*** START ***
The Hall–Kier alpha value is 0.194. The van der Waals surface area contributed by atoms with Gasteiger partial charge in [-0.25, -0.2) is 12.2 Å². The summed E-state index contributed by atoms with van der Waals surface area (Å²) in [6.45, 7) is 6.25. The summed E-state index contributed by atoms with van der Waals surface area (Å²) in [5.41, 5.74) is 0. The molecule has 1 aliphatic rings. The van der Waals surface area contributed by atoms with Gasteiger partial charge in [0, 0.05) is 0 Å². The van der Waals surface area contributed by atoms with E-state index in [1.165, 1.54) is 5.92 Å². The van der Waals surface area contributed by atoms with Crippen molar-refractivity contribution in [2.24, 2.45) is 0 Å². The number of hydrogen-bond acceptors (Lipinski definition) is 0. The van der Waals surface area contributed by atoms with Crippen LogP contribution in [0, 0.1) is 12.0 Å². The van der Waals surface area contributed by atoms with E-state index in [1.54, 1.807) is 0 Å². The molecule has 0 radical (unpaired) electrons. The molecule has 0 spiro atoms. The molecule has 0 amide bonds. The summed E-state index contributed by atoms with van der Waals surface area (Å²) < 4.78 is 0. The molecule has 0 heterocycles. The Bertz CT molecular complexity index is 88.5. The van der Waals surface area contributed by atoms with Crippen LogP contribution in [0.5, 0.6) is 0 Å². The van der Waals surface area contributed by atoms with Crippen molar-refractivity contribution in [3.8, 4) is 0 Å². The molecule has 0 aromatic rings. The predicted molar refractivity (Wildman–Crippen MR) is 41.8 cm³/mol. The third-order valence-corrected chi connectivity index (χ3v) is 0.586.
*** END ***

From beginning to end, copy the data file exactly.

The Hall–Kier alpha value is 0.194. The van der Waals surface area contributed by atoms with Gasteiger partial charge in [-0.25, -0.2) is 12.2 Å². The summed E-state index contributed by atoms with van der Waals surface area (Å²) in [6.45, 7) is 6.25. The summed E-state index contributed by atoms with van der Waals surface area (Å²) in [5.41, 5.74) is 0. The molecule has 1 aliphatic rings. The van der Waals surface area contributed by atoms with Gasteiger partial charge in [0, 0.05) is 0 Å². The van der Waals surface area contributed by atoms with E-state index in [1.165, 1.54) is 5.92 Å². The van der Waals surface area contributed by atoms with Crippen molar-refractivity contribution in [2.24, 2.45) is 0 Å². The number of hydrogen-bond acceptors (Lipinski definition) is 0. The van der Waals surface area contributed by atoms with Crippen LogP contribution in [0, 0.1) is 12.0 Å². The van der Waals surface area contributed by atoms with E-state index in [1.54, 1.807) is 0 Å². The molecule has 0 radical (unpaired) electrons. The molecule has 0 spiro atoms. The molecule has 0 amide bonds. The summed E-state index contributed by atoms with van der Waals surface area (Å²) < 4.78 is 0. The molecule has 0 heterocycles. The Bertz CT molecular complexity index is 88.5. The van der Waals surface area contributed by atoms with Crippen LogP contribution in [0.5, 0.6) is 0 Å². The van der Waals surface area contributed by atoms with Crippen molar-refractivity contribution in [3.8, 4) is 0 Å². The molecule has 0 aromatic rings. The predicted molar refractivity (Wildman–Crippen MR) is 41.8 cm³/mol. The third-order valence-corrected chi connectivity index (χ3v) is 0.586.